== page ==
Tag Archives: Free

McCroskey State Park/Skyline Drive (Idaho)

On a recent Sunday we decided to go on an exploratory drive.  We chose the 18 mile Skyline Drive of the Mary Minerva McCrosky State Park in Idaho.

Skyline Drive offers beautiful views of the Palouse, even on a slightly rainy day like the one we had. It is very interesting in that it takes you through a typically western forest to a typically eastern one.

From the website:

“This 5300-acre ridgeline park is dedicated to pioneer women. McCroskey State Park’s highlight is an 18-mile skyline drive through the park on unimproved roads provides spectacular views of the rolling Palouse country and access to 32 miles of multi-purpose trails. Facilities include a group day use shelter, primitive camping areas and picnic areas along the road. The road is not recommended for large RVs and may be too rough for your family car.”

We did the road in our light SUV, and it was fine.  Here is a photo of the typical road condition:

It is free.  It has campsites, parking, restrooms, and vault toilets (whatever that is!). I think I saw hiking trails, but we did not do any hiking around.  It is open all year.

Info:

http://www.visitidaho.org/thingstodo/parks/mccroskey-state-park.aspx

http://www.wildernet.com/pages/area.cfm?areaID=IDSPMC&CU_ID=1

We bookended our drive with some snacks, of course.  On the way there we went to Potlatch, Idaho and visited the Wagon Wheel Bar & Grille and Laundromat.

Yes, laundromat.  Meaning there are two washers and dryers in the front part of the establishment, next to the pool table and video games (you eat in the rear part).  Kind of kooky, but fun, friendly, good burgers, open on Sunday, and they allowed kids.

Wagon Wheel Bar & Grille
220 6th St

Potlatch, ID 83855

Phone:  (208) 875-1067

At the end of our journey we went to Garfield and had ice cream and beer at Smokin’ Papas BBQ Cafe.  I have been told the BBQ is very good, and I hope to get back to try it.  They also have pizza. We were really thankful to find another place open on Sunday.

Smokin’ Papas

(509) 635-1290

216 W California St, Garfield, WA

It was a nice way to spend a rainy Sunday, and we got to see some nooks and crannies, and sweeping vistas, of the lovely Palouse.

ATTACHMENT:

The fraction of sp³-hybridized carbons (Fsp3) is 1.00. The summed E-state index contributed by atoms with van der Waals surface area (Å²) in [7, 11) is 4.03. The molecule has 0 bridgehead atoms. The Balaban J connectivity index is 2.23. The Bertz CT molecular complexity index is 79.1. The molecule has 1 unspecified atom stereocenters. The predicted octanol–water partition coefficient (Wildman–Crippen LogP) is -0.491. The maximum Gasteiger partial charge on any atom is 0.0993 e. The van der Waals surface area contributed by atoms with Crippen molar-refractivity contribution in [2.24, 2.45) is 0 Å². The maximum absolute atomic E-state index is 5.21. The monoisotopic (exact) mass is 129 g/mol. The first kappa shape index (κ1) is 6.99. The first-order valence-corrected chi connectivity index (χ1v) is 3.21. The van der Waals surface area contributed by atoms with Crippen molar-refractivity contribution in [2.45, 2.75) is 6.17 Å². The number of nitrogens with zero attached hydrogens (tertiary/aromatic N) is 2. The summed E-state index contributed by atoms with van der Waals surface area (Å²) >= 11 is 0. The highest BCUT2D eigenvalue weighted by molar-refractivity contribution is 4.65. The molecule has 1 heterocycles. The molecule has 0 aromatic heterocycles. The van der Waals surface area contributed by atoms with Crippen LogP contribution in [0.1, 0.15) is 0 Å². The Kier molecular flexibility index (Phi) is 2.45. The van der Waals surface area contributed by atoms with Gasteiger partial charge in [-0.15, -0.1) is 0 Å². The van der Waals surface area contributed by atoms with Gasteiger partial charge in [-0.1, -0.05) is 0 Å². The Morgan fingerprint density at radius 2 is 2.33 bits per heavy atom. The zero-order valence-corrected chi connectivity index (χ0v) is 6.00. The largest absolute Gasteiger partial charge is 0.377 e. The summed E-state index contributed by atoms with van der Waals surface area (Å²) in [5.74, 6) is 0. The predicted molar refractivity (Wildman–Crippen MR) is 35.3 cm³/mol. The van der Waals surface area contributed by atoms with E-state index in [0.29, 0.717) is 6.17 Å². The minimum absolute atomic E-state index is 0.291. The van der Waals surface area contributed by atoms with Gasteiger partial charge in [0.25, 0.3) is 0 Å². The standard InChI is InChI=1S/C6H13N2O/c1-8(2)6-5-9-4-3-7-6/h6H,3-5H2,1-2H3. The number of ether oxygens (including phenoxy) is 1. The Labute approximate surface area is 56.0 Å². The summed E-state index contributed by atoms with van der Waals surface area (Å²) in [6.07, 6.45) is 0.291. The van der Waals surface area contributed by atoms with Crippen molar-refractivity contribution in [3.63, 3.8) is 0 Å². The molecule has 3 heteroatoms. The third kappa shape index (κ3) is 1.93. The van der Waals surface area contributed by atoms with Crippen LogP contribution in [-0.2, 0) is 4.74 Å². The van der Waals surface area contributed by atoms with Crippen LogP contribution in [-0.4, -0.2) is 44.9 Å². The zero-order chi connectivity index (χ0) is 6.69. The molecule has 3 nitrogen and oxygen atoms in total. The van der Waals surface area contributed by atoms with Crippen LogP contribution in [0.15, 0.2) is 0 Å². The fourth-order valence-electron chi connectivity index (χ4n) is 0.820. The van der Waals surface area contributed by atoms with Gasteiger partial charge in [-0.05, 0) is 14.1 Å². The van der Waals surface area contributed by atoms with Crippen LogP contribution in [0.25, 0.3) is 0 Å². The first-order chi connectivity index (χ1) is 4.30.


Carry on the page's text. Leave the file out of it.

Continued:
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Pullman Page Turners (Book Club): Grown-Up Time

One of my favorite non-kid activities is book club.  I am in the Pullman Page Turners, sponsored by the Neill Public Library.  Once a month we meet at a member’s home to discuss a book, drink wine and socialize.

For information, see the Pullman Page Turners page on the library website:

http://www.neill-lib.org/Departments/Library/DrawOnePage.aspx?PageID=777

Neill Public Library also hosts another book club, The Grand Avenue Book Club.  I have not attended that one, but its reading list looks similar to the Pullman Page Turners.  Their meetings are held in the library.

The library website has a GAB page:

http://www.neill-lib.org/Departments/Library/DrawOnePage.aspx?PageID=1146

and they have their own site/blog:

http://grandavenuebookclub.wetpaint.com/

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Filed under Culture, Free, Inside Activities, Pullman Washington, Things to Do, Things to do without kids, Uncategorized

Conservation Park (Pullman, WA)

Path, Conservation park

I love to get the boys outside, especially when it is close and easy.  Today we went to Conservation Park, and it was both.

Conservation Park Entrance

Pullman’s website gives the story of Conservation Park:

“The City’s ‘old nursery’ site having outgrown it’s initial purpose made it’s transformation into the Conservation Park as a result of WSU student Angie Kenney’s Master Thesis; Environmental and Societal Benefits of Conserving Open Space: An in Depth Analysis and formal Park Proposal for Pullman, Washington. The Boy Scouts have improved trails and made the initial improvements to the entrance site at the western terminus of Darrow Street, Park staff added a pergola and volunteers from Windermere Realty installed the landscape. Cub Scouts have added plantings and a bench site overlooking the Palouse River. The future vision includes pedestrian connections to Cooper  Basin, Military Hill and Grand Avenue Greenway.”

A new friend

The park is basically just open space with a rough trail.  The trail is probably about a half mile, winding downhill to the road where the water treatment plant is(!)  It took us about 45 minutes to go all the way down and back – and that included breaks for finding sticks, throwing rocks, and a bit of arguing (naturally).